By Pierre Debru
Head of Quantitative Research & Multi Asset Solutions at WisdomTree in Europe
In the last few months, market visibility has significantly declined. The war in Ukraine created major geopolitical uncertainty. Inflation and the central banks’ hawkish stands weigh on developed economies and growth expectations. Quite logically, volatility is back in the markets. While the 20-day historical volatility of the MSCI World Index hovered around 10% for most of 2021, it has now increased sharply, with current levels between 20% and 25%. After sharply correcting in January and February, markets now appear to be moving sideways.
In such uncertain times, many investors are contemplating reducing risk in their portfolios. Still, a reallocation from equity to fixed income logically loses some of its appeal when interest rates may be on the verge of snapping a 40-year downtrend. Shifting equity exposures toward more robust higher-quality equity names could help protect the downside while maintaining exposure to the upside.
Quality for Lower Visibility and Increasing Volatility in the Markets
Profitability as a proxy for quality captures the outperformance of highly profitable firms that can continue to thrive in difficult economic and market conditions thanks to strong, proven business models. Such companies tend to be in demand when investors start to worry about future outcomes and when economic visibility is reduced, leading to outperformance in high-volatility and end-of-cycle periods.
In figure 1, we compare the behavior of highly profitable companies and less-profitable companies in different volatility regimes. To do so, we calculate the 20-day rolling historical volatility of U.S. equities since 1963 and split the periods into five groups (quintiles) based on the level of volatility. Quintile #1 regroups the one-fifth of the periods with the lowest observed volatility (all periods with volatility below 8.1% annualized). Quintile #5 regroups the one-fifth of the periods with the highest observed volatility (all periods with volatility above 17.5% annualized).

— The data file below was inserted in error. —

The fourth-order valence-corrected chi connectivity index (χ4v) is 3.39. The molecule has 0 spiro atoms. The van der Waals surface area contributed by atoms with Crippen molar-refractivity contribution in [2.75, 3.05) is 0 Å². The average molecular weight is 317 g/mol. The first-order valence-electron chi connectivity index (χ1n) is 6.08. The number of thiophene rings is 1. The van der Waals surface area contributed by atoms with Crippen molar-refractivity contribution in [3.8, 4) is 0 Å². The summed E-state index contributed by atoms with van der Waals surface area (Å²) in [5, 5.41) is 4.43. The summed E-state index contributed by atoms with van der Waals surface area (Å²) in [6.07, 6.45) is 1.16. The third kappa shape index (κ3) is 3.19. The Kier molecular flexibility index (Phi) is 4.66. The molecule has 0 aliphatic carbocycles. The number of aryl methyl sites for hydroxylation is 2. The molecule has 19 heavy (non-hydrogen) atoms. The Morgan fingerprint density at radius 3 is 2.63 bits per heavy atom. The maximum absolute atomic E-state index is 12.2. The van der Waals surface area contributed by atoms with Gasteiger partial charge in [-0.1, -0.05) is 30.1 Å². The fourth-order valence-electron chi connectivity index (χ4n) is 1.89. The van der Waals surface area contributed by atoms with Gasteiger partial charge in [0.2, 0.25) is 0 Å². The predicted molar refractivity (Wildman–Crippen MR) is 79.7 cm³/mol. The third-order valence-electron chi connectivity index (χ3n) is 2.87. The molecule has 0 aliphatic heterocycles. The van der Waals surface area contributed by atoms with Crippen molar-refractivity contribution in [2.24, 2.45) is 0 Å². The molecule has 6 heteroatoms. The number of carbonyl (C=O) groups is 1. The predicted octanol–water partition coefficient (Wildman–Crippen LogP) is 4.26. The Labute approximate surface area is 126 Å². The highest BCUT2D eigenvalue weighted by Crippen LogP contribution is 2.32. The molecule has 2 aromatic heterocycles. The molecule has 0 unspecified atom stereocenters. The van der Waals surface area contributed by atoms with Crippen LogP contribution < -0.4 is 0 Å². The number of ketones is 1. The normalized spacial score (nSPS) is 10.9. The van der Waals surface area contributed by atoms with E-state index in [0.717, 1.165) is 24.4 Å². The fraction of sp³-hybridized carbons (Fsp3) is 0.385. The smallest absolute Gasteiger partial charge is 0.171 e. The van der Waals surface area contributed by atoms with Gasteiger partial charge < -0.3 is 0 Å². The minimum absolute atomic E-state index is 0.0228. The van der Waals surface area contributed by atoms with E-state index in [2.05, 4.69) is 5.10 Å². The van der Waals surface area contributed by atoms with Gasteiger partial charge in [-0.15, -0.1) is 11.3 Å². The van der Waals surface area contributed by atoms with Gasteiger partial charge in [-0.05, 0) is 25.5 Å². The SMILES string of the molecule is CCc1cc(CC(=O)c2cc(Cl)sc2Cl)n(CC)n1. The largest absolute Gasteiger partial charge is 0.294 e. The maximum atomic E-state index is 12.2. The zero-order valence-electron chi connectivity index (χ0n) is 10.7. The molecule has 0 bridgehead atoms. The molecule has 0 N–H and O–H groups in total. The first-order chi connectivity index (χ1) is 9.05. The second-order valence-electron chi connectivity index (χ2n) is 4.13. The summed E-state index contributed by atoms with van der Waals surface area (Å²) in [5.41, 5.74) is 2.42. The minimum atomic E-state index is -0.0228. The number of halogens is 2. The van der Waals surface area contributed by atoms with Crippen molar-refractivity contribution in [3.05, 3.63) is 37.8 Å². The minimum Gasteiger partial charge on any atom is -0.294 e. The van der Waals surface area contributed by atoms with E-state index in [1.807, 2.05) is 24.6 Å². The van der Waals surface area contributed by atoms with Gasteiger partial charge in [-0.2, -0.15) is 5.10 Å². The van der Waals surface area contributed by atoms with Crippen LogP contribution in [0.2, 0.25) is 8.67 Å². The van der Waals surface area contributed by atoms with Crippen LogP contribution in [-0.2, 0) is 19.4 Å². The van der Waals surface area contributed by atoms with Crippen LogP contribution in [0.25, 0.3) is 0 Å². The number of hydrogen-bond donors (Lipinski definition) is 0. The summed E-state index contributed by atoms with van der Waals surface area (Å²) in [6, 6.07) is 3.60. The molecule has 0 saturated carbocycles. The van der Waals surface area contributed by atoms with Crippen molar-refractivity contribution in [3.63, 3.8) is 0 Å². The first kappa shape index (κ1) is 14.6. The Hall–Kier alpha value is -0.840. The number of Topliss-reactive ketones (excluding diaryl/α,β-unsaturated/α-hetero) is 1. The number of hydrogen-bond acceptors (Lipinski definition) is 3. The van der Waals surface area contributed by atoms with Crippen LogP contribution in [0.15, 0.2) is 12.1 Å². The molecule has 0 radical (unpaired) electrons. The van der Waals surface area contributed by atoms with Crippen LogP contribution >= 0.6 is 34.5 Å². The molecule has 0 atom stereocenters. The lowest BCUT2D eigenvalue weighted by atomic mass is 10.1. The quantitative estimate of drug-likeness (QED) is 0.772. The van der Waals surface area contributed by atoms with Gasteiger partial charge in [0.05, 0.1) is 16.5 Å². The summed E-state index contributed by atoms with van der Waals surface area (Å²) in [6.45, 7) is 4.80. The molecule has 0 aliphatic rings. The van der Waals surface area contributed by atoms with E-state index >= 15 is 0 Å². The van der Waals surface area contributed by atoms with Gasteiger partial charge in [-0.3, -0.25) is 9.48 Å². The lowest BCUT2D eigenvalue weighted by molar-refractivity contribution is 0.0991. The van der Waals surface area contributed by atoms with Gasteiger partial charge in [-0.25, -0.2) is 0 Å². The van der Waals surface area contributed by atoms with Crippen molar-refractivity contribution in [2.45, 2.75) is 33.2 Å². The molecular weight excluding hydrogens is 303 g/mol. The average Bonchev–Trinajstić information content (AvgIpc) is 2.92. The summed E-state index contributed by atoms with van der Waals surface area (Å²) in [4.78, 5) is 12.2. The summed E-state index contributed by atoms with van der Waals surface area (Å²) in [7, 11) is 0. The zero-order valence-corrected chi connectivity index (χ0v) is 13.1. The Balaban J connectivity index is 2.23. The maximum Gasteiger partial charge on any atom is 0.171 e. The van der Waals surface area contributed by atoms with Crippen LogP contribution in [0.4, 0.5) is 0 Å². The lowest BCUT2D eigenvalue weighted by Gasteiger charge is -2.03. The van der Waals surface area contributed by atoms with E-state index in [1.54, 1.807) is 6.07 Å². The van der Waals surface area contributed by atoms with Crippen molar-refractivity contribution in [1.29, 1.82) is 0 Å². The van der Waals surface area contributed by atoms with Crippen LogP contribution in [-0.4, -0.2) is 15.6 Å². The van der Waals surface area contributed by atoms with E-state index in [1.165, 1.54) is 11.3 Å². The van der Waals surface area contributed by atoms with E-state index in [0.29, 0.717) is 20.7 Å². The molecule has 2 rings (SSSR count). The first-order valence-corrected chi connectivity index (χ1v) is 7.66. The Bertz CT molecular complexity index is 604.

Figure 1: Behavior of Highly Profitable Companies and Less-Profitable Companies in Different Volatility Regimes
We observe that less-profitable, low-quality companies tend to outperform in periods of low volatility (in quintile #1), but their average underperformance increases with volatility.
On the contrary, highly profitable, high-quality companies see their outperformance increase with volatility. In other words, highly profitable companies tend to act as a safe haven for investors in periods of stress and high volatility, leading to the highest outperformance in those periods.
It is worth noting as well that those high-quality companies historically outperform in all five volatility regimes. This is why quality is considered the “all-weather factor”:
- It can help investors build wealth over the long term
- It can weather the inevitable storms along the way
It is worth noting, after a long period of relatively low volatility between March 2021 and November 2021, that the U.S. markets have gone through two periods of high volatility recently: one in December 2021 and one ongoing since January 2022.
Figure 2: U.S. Equity Market and Volatility Levels Since 2019
Since quality companies generate high revenues, they can grow and compound wealth in the future.
Thanks to their solid business models and financial strength, they can withstand unexpected events such as economic downturns or geopolitical shocks.
Quality for Inflationary Times